Iraq was attacked to rid its people of an abusive dictator, and hundreds of thousands paid with their lives; millions more by being forced to flee their homes, most permanently. Afghanistan was invaded to protect Afghans from the Taliban, thus triggering a war that is certain to continue until the US-led invading troops are finally forced out, exacting a massive human cost in the process – and all on the thinnest of any evidence connecting Afghanistan to the ‘9/11’ attacks, the original pretext.
A phrase attributed to the American field commander, General Stanley McChrystal, during the recent Nato attack on the town of Marjah, is particularly resonant. Once the Taliban were cleared out, he said, there was a “government ready to roll out”, with personnel and resources available to provide the services people craved. Inscribed in this is a variant on the so-called “liberal peace” theory. Liberal democracies seldom if ever go to war with each other, the argument runs, so what conflict-ridden countries need is to have the institutions that characterise liberal democracy implanted into them: at gunpoint, if necessary.
A highly intrusive administrative intervention, backed by troops, has swept away local forms of democracy and economic activity and is attempting to impose, from the top down, ways of being and doing that are, in some important ways, alien to the people concerned. It could be a description of both the National Emergency Response and the war in Afghanistan; a resemblance that is not purely coincidental. David Rieff sees, in the urge to intervene on “humanitarian” grounds, an extension of the self-styled “civilising mission” of Imperialism, aimed at dragging lesser peoples into modernity:
“Contemporary advocates of state humanitarianism share something of the same faith that a combination of high moral intent, military force, the imposition of good government, and benign tutelage (for Kipling’s ‘lesser breeds beyond the law’ read today’s ‘failed states’) could be a force for the betterment of humanity”.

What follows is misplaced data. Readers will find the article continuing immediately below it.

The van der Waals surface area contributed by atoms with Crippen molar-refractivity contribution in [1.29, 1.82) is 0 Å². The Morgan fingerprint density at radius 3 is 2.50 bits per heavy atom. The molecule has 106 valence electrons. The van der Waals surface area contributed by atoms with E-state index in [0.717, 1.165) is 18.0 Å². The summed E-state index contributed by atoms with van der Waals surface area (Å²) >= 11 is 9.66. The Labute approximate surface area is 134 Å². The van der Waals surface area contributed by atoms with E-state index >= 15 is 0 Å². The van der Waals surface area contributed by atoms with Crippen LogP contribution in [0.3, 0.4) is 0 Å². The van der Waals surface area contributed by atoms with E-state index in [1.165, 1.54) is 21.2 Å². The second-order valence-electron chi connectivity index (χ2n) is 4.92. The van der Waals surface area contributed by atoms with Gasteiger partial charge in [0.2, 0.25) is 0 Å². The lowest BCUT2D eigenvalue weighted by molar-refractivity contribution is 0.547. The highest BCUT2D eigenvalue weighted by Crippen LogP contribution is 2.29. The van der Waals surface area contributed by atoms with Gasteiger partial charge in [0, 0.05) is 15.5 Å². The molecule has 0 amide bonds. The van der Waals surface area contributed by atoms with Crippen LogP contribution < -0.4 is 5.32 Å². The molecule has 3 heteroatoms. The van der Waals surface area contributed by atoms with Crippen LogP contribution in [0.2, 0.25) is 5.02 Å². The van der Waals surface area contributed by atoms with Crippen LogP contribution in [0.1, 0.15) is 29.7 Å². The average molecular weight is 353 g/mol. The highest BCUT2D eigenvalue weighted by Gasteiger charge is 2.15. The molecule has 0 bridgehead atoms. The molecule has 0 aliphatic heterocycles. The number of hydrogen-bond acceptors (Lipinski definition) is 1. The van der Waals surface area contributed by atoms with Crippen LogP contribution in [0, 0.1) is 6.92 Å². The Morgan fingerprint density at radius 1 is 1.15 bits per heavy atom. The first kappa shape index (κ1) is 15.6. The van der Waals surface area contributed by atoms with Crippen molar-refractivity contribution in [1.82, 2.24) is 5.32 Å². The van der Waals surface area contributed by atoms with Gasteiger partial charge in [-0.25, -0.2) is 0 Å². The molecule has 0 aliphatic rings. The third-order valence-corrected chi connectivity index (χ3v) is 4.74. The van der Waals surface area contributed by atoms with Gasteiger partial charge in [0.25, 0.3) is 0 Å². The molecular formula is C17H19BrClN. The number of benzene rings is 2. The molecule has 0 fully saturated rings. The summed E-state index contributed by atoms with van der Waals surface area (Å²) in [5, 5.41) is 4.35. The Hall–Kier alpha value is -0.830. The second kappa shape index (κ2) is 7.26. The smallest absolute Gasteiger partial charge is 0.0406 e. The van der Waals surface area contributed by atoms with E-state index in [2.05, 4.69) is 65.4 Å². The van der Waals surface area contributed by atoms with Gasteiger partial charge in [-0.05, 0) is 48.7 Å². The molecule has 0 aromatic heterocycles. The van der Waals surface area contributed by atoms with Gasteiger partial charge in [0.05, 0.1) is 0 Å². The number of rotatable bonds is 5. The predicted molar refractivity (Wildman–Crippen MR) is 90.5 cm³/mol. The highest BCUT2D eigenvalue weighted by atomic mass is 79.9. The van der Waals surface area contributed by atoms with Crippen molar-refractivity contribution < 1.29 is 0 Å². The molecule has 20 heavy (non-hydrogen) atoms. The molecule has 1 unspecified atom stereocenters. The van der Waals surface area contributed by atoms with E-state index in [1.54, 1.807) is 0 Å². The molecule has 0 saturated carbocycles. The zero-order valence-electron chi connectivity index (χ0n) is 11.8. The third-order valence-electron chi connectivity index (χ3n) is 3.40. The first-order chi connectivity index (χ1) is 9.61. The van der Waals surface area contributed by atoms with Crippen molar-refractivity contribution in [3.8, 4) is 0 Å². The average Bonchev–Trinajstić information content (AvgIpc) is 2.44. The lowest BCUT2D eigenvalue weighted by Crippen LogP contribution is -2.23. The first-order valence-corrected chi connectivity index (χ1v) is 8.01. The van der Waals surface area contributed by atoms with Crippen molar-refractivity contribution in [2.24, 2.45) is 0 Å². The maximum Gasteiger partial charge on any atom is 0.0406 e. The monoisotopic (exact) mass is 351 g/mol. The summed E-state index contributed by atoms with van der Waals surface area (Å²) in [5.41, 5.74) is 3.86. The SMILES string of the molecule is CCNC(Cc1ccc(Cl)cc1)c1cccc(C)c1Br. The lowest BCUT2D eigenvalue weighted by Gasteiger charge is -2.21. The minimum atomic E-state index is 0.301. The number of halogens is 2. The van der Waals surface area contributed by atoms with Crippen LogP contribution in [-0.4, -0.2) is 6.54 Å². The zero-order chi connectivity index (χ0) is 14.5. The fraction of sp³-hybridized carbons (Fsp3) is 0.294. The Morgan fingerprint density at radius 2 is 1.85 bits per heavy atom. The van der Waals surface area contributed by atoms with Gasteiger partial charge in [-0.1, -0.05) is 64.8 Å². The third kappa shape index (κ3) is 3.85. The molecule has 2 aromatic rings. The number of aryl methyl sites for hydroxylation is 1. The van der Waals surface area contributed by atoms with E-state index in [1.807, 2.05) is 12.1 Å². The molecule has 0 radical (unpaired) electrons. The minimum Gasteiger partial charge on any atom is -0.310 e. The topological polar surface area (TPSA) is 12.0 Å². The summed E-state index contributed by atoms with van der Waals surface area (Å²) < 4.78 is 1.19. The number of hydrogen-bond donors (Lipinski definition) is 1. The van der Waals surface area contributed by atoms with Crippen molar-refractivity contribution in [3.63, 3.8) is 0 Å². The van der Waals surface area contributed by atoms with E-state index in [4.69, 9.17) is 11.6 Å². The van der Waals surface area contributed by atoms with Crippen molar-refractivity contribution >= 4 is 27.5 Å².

So, in Afghanistan, home-grown traditions of consensual decision-making, embodied in jirgas and shuras, have been trumped by the imposition, from outside, of an all-powerful president as a ‘partner’ for western donors. The resulting government has proved corrupt and ineffectual, and Afghans who have experienced both are just as likely to prefer the Taliban being in charge. Soraya Sarhaddi Nelson, Kabul bureau chief for National Public Radio, reported:
“Some of the residents are leery. They complain that the last time the government was in charge in Marjah two years ago, corrupt police officers terrorised residents. A tractor driver named Faqir Mohammad said the Taliban brought peace to Marjah and generally didn’t interfere in people’s business. He added that residents were happy with them. By comparison, he said, police officers in Marjah stole people’s motorcycles and cash, and were involved in kidnapping”.
And the contractors who are doing the work of “rolling out” General McChrystal’s portable government have, according to a report this weekend in my old paper, the Independent, “been forced to retreat even further behind blast walls and heavily armed security perimeters. The security drives up costs, making interaction with regular Afghans harder and slowing reconstruction projects”.
In the Northern Territory, meanwhile, the Intervention meant the abolition of the Community Employment Development Program, which provided jobs and prospects for local Aboriginal people. Patrick Dodson, an Aboriginal leader not from the NT but from the Yawuru people in Broome, Western Australia, complained, when accepting the Sydney Peace Prize in 2008, that initiatives from Canberra habitually bypassed – and therefore undermined – local Indigenous leaders, denying them the authority to implement necessary changes.
A strong and creative resistance movement against the Intervention is now well underway. Led by Aboriginal non-compliance – so-called “walk-offs” – it has already produced a community house, built in just two weeks at Ampilatwatja with help from the dockers’ union, the MUA. And a civil society movement, the Stop the Intervention Collective, is rapidly growing. Recently it organised a public meeting in Sydney addressed by John Pilger, the distinguished journalist and film-maker who last year succeeded Dodson as the Sydney Peace Prize laureate.